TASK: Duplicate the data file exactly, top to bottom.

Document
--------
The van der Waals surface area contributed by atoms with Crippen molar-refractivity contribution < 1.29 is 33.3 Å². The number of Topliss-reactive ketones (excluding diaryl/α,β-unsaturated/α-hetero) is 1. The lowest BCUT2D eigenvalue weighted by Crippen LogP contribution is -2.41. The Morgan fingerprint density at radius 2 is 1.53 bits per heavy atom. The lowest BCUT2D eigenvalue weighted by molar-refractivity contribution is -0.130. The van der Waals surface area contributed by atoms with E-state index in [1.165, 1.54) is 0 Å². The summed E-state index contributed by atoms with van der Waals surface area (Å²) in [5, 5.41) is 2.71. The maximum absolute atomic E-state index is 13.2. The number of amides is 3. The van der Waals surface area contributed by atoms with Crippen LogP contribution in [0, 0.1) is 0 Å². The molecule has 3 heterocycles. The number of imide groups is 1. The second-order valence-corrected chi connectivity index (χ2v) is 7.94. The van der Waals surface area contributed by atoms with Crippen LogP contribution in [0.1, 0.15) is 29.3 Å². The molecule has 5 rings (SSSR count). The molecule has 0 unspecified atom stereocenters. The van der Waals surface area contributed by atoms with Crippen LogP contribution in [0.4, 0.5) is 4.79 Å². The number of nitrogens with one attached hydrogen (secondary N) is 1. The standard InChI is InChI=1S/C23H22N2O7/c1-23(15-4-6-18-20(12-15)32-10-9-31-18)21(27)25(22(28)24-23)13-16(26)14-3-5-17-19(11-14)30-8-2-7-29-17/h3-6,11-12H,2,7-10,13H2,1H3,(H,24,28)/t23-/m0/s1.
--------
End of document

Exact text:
The van der Waals surface area contributed by atoms with Crippen molar-refractivity contribution < 1.29 is 33.3 Å². The number of Topliss-reactive ketones (excluding diaryl/α,β-unsaturated/α-hetero) is 1. The lowest BCUT2D eigenvalue weighted by Crippen LogP contribution is -2.41. The Morgan fingerprint density at radius 2 is 1.53 bits per heavy atom. The lowest BCUT2D eigenvalue weighted by molar-refractivity contribution is -0.130. The van der Waals surface area contributed by atoms with E-state index in [1.165, 1.54) is 0 Å². The summed E-state index contributed by atoms with van der Waals surface area (Å²) in [5, 5.41) is 2.71. The maximum absolute atomic E-state index is 13.2. The number of amides is 3. The van der Waals surface area contributed by atoms with Crippen LogP contribution in [0, 0.1) is 0 Å². The molecule has 3 heterocycles. The number of imide groups is 1. The second-order valence-corrected chi connectivity index (χ2v) is 7.94. The van der Waals surface area contributed by atoms with Crippen LogP contribution in [0.1, 0.15) is 29.3 Å². The molecule has 5 rings (SSSR count). The molecule has 0 unspecified atom stereocenters. The van der Waals surface area contributed by atoms with Crippen LogP contribution in [0.4, 0.5) is 4.79 Å². The number of nitrogens with one attached hydrogen (secondary N) is 1. The standard InChI is InChI=1S/C23H22N2O7/c1-23(15-4-6-18-20(12-15)32-10-9-31-18)21(27)25(22(28)24-23)13-16(26)14-3-5-17-19(11-14)30-8-2-7-29-17/h3-6,11-12H,2,7-10,13H2,1H3,(H,24,28)/t23-/m0/s1.